What do you do when you spot a puddle on the floor near your water heater? After determining it's not close enough to a window for rainwater to seep in and it's not dripping from an overhead pipe, there's one other option to consider – the water heater.

A leaking water heater is not something you can pretend you didn't notice and hope it goes away. Leaks tend not to fix themselves no matter what we're talking about. Just as a leaking swimming pool can harm your backyard, a water heater can cause all sorts of damage when left alone. Toxic mold and mildew would flourish as building materials making up the surrounding walls, floors, and subfloors deteriorate and rot.

Confirm It's Not Condensation

Gas-powered water heaters are known to produce condensation toward the top of the unit, especially when they are new. Look for water stains and signs of rust along the sides of the tank. A rusted tank needs to be replaced.

Condensation can form on the cold water pipes above the heater in humid weather, eventually creating puddles on the floor. Dry the floor and lay paper towel around the area in question, including the base of the tank. After a few hours have passed, you will see evidence collected on the paper towels telling you if condensation is the cause. By the same token, the wet paper towels will show you which side a heater leak is coming from.

Use Your Hands

Dry your hands thoroughly and feel around any connection points and valves along the water pipes above the heater. Sometimes a gate valve will leak from just beneath the handle. Tighten the packing nut below the handle to create a tighter seal. Check the fittings where the water inlet and outlet pipes enter the tank; sometimes water can seep out of these connections if not well sealed.

Next, feel around the temperature and pressure (T&P) relief valve located near the top of the tank, which should connect to a pipe leading to a drain. If you find a leak here, the T&P valve may need replacing.

Inspect the Electric Heating Element

First, shut off the circuit breaker for the water heater. Coming into contact with electricity and standing water is lethal.

Remove the access panels and plastic safety shield and look for visible water stains. If you don't seen anything, feel around the insulation for moisture. If you find wetness around the element, you can try tightening it or you may need to replace the rubber gasket that seals the element.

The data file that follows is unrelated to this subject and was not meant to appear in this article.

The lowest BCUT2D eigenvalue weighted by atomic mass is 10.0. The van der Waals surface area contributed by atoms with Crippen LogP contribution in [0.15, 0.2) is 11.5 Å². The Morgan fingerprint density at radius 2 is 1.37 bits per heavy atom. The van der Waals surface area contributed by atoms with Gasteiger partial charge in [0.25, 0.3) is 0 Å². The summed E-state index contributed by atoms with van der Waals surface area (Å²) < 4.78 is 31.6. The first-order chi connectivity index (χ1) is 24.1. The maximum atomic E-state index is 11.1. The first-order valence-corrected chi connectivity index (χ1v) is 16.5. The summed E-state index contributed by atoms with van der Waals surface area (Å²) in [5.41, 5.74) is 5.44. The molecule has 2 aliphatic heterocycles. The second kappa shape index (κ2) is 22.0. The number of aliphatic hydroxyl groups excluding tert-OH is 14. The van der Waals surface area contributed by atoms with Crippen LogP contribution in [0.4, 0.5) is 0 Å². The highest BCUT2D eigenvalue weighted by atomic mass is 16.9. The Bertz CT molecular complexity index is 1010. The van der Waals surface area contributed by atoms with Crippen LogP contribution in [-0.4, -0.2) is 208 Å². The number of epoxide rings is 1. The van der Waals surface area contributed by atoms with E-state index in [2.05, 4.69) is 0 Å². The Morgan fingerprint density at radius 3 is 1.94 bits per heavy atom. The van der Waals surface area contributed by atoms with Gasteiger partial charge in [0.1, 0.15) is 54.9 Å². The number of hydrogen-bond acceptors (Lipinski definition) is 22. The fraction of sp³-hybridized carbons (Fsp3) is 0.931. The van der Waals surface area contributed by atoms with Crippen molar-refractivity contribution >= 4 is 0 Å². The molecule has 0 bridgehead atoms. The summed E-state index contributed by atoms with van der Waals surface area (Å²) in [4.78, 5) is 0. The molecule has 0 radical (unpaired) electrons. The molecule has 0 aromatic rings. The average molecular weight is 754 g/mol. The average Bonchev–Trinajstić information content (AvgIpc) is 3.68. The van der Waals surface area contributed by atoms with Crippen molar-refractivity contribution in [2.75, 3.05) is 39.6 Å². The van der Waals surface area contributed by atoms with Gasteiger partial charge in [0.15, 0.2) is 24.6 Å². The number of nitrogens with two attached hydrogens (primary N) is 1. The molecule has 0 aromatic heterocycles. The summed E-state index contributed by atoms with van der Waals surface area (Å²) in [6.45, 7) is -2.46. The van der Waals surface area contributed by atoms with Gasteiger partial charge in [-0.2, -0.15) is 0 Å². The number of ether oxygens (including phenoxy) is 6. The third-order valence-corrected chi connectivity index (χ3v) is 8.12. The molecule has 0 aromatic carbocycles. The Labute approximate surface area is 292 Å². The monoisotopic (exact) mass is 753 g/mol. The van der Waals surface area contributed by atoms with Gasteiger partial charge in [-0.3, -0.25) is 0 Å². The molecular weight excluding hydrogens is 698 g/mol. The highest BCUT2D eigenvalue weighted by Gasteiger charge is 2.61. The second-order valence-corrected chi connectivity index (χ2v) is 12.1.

Check the Drain Valve

The drain valve is found on the side, near the bottom of the tank. Feel the inside of the spigot for moisture. If it's wet, the valve may be faulty and need replacement. For a temporary fix, you can screw on a garden hose cap or sprayer nozzle to seal the leak.

Leaks start small and they aren't always easy to find. However, you want to find the source early before a leak becomes an expensive problem. Once you have located the leak, contact your service professional to make the repair, knowing you've completed half the work.

Would you like to save some money while reducing the carbon pollution in your home? The answer is obviously yes. That's why so many homeowners explore the possibility of adding insulation to their major appliances. One of the most important ones is your water heater, and here's a guide to insulating it to improve energy efficiency.

The Why of It

As water heaters age, they begin to lose integrity. They'll demonstrate their depreciation by losing effectiveness. You'll notice this each month when you receive your utility bill. By adding insulation, you'll earn back enough money in utility bill savings to counteract the cost of the materials used. The United States Department of Energy suggests that you can save as much as $45 annually by adding insulation. They also estimate that it's a 90-minute procedure. So, that little time can save you $450 over a decade (minus the cost of materials).

By adding insulation, you'll also reduce your carbon footprint. The only concern is that you must add insulation in a way that you don't block any of the important safety outputs on the water heat. You should consider hiring a professional for this task as a safety measure.

Pre-Install Tips

Assuming that you're a skilled DIY enthusiast, you can do this procedure yourself. The first thing you must do is find the manual for your water heater. Check it to make certain that it's okay to insulate your unit. Some manuals explicitly state not to do so. Also, verify that your water heater isn't leaking. If it is, you'll want a professional to do the job instead.